ldquoThere is no real value in lsquoraw datarsquo by itselfrdquo explained Bill Combs director of connected fleet services for Penske Truck Leasing during a panel discussion last week Photo by Sean KilcarrFleet Owner

“There is no real value in ‘raw data’ by itself,” explained Bill Combs, director of connected fleet services for Penske Truck Leasing during a panel discussion last week. (Photo by Sean Kilcarr/Fleet Owner)

Extracting value from data key for trucking

A “tsunami” of data is beginning to swamp fleet management systems, and it may take the “right people” to prevent being drowned in it.

Bill Combs, director of connected fleet services at Penske Truck Leasing, believes that although trucking is beginning to confront what many in the industry describe as a “tsunami of data” from a wide variety of systems, he thinks putting the “right people” in charge of handling the “right data” will be the critical factor in preventing motor carriers from being overwhelmed by information.

“We can do an awful lot with the data coming from today’s trucks, especially on the maintenance side,” he explained during a presentation during the Connected Fleets USA conference in Atlanta last week.

“But when you are creating KPIs [key performance indicators] and other data ‘values,’ you need the right people in place creating those values,” he stressed.

The key distinction today, to Combs’ mind, is between what he calls “raw data” versus data analysis.

“There is no real value in ‘raw data’ by itself,” he explained. “For example, take odometer readings; that single data point can be used 30 different ways depending on how it’s analyzed: for maintenance billing, for fuel mileage tax reporting, etc.”

That’s why having the “right people” work with raw data is critical, Combs said. “I describe it this way: I can have a pediatrician clean my teeth, but it would be better to have a dentist do it,” he noted.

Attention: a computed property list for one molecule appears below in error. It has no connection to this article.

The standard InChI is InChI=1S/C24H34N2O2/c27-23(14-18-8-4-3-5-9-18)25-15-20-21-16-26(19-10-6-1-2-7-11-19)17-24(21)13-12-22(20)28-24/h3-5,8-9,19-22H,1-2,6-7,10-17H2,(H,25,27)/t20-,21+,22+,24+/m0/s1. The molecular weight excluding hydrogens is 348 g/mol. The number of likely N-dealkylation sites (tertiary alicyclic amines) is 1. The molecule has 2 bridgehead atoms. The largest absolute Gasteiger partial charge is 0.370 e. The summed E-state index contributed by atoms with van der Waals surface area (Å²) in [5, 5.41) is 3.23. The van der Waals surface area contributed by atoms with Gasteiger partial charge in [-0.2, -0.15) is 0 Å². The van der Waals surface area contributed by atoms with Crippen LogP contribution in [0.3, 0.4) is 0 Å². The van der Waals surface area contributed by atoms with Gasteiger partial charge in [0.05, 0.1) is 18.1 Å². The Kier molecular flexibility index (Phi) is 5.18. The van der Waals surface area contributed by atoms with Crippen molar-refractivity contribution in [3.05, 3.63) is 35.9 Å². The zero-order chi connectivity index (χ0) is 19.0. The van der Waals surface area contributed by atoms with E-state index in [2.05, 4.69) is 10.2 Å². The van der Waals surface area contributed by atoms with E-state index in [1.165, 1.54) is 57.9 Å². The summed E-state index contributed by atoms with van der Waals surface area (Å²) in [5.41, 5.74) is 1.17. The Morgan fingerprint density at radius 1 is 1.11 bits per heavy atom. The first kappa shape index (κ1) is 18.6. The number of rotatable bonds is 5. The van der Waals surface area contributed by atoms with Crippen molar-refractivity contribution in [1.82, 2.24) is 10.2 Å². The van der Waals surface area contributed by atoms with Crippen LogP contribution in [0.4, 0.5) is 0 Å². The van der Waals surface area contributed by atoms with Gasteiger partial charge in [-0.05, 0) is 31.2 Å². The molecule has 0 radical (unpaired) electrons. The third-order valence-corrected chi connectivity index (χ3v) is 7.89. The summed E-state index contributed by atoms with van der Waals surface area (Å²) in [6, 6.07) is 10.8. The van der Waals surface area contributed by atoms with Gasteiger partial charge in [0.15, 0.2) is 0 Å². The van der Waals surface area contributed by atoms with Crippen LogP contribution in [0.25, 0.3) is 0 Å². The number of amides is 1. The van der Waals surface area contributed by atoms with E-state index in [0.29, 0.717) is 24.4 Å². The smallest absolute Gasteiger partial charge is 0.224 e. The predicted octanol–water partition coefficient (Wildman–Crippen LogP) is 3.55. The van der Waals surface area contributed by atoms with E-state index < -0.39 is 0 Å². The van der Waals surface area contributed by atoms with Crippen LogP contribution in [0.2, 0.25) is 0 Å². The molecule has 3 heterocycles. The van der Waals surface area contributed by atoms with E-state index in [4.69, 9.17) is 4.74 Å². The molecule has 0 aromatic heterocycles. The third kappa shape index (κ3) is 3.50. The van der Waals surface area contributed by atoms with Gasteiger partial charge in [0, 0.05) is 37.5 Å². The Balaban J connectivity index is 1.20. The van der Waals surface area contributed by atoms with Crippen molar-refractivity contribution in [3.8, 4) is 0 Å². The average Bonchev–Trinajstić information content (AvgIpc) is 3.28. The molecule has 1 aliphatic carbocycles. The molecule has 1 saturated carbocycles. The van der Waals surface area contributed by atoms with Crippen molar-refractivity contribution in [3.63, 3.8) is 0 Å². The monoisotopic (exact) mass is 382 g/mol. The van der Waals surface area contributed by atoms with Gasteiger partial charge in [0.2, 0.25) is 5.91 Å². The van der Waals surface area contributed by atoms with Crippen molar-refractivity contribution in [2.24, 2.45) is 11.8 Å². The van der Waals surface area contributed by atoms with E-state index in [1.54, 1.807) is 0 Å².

Harold Leitner, vice president of business development for GPS Insight, offered another angle on the “raw data” issue when it comes to safety metrics such as hard braking.

“So what exactly is ‘hard braking’? Is it a 5 mph [mile per hour] deceleration? A 7 mph deceleration? That varies widely today among systems,” he explained. “That’s why actionable data is really what customers are looking for.”

Dan Lehman, vice president of business and corporate development for SmartDrive Systems, added that “visualization” such data streams is only half the information battle for fleets.

“Visualization does not mean value to the customer,” he explained. “It’s making the customer understanding the value of the data and then taking action on what analysis of the data is telling them; that is the real value.”

Lehman added that customers are “much more intelligent about their operations than we will ever be.” Thus, the role of information technology suppliers is to enable fleets to get better insights into their operations from the data being provided, he said.

“That’s why we see ourselves as an ‘enabler’ for our customers,” emphasized Penske’s Combs. “We’re in the middle of the ‘value chain’ between the truck OEM and the customer, so our job is to help customers use the data from the trucks to create efficiencies. It’s our responsibility to help achieve them.”

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